Tennessee Williams was already a famous playwright, known for “A Streetcar Named Desire’’ and “The Glass Menagerie,’’ when he bought a small home in Key West, picked up a brush and began to explore a new form of artistic expression: painting.
Some of those paintings — poignant pieces in tropical colors that are striking for their depictions of Williams’ loneliness — are now on exhibit in Miami Beach at the Jewish Museum of Florida-FIU.
“These beautiful paintings tell a different story about one of literature’s greatest writer’s personal and innermost feelings, as expressed through an artistic medium that Tennessee Williams loved but that most of us did not know about — his painting,’’ said Susan Gladstone, executive director of the museum.
The Pulitzer Prize-winning writer moved to a cottage on Duncan Street in Key West in 1949, using the patio as an open-air studio and finding a new kind of freedom on the canvas, from delving into personal themes to sketching his friends and acquaintances. He lived and wrote — and painted — there for more than 30 years.
The art, on loan to the museum from Williams’ longtime friend in Key West, David Wolkowsky, includes a portrait of British actor Michael York, who made his Broadway debut in Williams' play, “Out Cry,’’ in 1973, and a painting called “Citizen of the World III,’’ of a man sitting on a chair with numbers on his chest, a symbol of Williams’ acceptance that he was a target because he was gay.
As the museum notes in the text accompanying the painting, Williams once said, “Sexuality is a basic part of my nature. I never considered my homosexuality as anything to be disguised. Neither did I consider it a matter to be over-emphasized. I consider it an accident of nature.’’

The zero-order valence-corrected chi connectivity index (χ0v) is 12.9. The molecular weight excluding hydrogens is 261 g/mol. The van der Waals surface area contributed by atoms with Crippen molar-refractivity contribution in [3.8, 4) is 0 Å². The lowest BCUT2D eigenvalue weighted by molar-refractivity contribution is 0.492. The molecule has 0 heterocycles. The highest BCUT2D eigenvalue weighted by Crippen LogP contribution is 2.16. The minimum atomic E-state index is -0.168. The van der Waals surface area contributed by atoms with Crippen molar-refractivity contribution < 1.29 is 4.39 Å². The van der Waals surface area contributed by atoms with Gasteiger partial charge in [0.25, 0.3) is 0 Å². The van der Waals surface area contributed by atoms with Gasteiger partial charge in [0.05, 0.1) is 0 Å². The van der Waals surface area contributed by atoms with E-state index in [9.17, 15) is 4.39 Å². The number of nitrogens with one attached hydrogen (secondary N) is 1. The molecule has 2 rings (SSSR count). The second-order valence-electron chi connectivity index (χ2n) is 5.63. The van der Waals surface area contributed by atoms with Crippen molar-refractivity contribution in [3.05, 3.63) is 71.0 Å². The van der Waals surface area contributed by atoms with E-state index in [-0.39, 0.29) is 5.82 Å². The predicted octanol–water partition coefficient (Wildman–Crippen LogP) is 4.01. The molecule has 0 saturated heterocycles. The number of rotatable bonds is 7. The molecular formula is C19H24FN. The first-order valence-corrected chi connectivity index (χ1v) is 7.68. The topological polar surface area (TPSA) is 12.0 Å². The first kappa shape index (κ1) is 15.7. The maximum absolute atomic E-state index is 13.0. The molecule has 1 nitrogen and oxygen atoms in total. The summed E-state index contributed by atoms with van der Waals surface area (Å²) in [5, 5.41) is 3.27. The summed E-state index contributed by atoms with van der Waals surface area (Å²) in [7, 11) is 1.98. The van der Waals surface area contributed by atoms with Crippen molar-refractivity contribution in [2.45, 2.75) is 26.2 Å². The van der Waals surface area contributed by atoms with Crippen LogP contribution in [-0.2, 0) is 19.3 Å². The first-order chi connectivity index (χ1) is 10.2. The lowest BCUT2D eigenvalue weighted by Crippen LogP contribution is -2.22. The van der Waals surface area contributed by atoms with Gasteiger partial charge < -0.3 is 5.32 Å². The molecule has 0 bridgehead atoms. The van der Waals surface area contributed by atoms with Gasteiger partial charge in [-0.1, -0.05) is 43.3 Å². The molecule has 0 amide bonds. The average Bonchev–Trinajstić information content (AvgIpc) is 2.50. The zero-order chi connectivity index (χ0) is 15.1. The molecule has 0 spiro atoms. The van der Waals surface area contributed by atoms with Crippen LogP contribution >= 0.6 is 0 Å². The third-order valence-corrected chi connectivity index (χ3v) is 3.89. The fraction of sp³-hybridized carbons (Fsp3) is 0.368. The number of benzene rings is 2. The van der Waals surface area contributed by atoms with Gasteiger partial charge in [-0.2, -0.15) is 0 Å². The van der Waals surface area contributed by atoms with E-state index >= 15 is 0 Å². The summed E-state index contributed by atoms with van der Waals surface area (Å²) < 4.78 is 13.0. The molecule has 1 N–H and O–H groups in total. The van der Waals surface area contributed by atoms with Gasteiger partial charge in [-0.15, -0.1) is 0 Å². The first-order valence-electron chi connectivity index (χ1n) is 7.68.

Other paintings, though, seem to indicate that Williams, who suffered from bouts of depression and died in 1983, struggled with feelings of being an outcast. In one piece from 1976 called “Le Solitaire,’’ a man walks with his hands on his hips, alone in the dark, as dark red buildings box him in on each side, with the parallels between the painting and Williams’ own life “abundant,’’ the museum said.
Williams also drew from his own writings for his art. In “Sulla Terrazza della Signora Stone,’’ he refers to the lead character from his first novel, “The Roman Spring of Mrs. Stone,’’ as he imagines the aging American actress with her Italian lover Paolo on the terrace of her Roman apartment.
The nine works in “Tennessee Williams, Playwright and Painter’’ are among those that have been shown in New Orleans at the Ogden Museum of Southern Art and at the Custom House Museum in Key West. but they've never before been exhibited in Miami.
Gladstone said the Jewish museum was the perfect place to display Williams’ foray into oil painting because the works are owned by Wolkowsky, whose family is one of the oldest in Key West and played an important role in the history of Florida Jews.
Wolkowsky, whose work as a developer and preservationist helped shape Key West, owns Ballast Key, a private island nine miles off Key West where Williams sometimes painted. Wolkowsky also hosted Williams at his Pier House Resort.
“His paintings each had a story, always filled with his humor,’’ Wolkowsky remembered. “I gained a great penpal of Michael York, who for years sent letters about buying the Tennessee painting of him I owned.’’
IF YOU GO
What: Exhibit of Tennessee Williams paintings from Key West
Where: Jewish Museum of Florida-FIU
When: Through Oct. 7